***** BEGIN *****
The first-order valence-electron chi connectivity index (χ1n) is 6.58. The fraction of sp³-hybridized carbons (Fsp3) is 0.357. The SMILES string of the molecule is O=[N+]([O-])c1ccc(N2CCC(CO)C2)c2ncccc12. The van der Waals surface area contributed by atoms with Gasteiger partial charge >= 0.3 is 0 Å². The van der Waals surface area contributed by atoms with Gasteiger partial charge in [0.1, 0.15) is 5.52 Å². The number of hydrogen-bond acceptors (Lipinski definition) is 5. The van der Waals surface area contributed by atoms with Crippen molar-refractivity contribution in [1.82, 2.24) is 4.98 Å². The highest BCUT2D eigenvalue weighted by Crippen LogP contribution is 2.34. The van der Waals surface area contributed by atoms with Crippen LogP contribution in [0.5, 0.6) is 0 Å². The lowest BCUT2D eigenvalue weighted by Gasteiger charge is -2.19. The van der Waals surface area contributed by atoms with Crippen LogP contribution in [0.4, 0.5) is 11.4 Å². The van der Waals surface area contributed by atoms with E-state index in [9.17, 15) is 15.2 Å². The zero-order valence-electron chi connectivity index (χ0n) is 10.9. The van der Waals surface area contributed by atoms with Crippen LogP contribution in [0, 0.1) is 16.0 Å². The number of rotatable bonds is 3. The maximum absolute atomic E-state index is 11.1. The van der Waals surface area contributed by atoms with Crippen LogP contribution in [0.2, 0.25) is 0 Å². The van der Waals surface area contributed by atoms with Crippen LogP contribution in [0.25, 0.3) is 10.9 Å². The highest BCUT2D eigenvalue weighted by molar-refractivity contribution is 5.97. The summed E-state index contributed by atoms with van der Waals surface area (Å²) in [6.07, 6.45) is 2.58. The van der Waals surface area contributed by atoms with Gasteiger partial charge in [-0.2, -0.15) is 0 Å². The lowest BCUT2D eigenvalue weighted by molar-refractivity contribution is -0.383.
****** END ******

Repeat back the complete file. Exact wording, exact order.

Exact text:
The first-order valence-electron chi connectivity index (χ1n) is 6.58. The fraction of sp³-hybridized carbons (Fsp3) is 0.357. The SMILES string of the molecule is O=[N+]([O-])c1ccc(N2CCC(CO)C2)c2ncccc12. The van der Waals surface area contributed by atoms with Gasteiger partial charge >= 0.3 is 0 Å². The van der Waals surface area contributed by atoms with Gasteiger partial charge in [0.1, 0.15) is 5.52 Å². The number of hydrogen-bond acceptors (Lipinski definition) is 5. The van der Waals surface area contributed by atoms with Crippen molar-refractivity contribution in [1.82, 2.24) is 4.98 Å². The highest BCUT2D eigenvalue weighted by Crippen LogP contribution is 2.34. The van der Waals surface area contributed by atoms with Crippen LogP contribution in [0.5, 0.6) is 0 Å². The lowest BCUT2D eigenvalue weighted by Gasteiger charge is -2.19. The van der Waals surface area contributed by atoms with Crippen LogP contribution in [0.4, 0.5) is 11.4 Å². The van der Waals surface area contributed by atoms with E-state index in [9.17, 15) is 15.2 Å². The zero-order valence-electron chi connectivity index (χ0n) is 10.9. The van der Waals surface area contributed by atoms with Crippen LogP contribution in [0, 0.1) is 16.0 Å². The number of rotatable bonds is 3. The maximum absolute atomic E-state index is 11.1. The van der Waals surface area contributed by atoms with Crippen LogP contribution in [0.2, 0.25) is 0 Å². The van der Waals surface area contributed by atoms with Crippen LogP contribution in [0.25, 0.3) is 10.9 Å². The highest BCUT2D eigenvalue weighted by molar-refractivity contribution is 5.97. The summed E-state index contributed by atoms with van der Waals surface area (Å²) in [6.07, 6.45) is 2.58. The van der Waals surface area contributed by atoms with Gasteiger partial charge in [-0.2, -0.15) is 0 Å². The lowest BCUT2D eigenvalue weighted by molar-refractivity contribution is -0.383.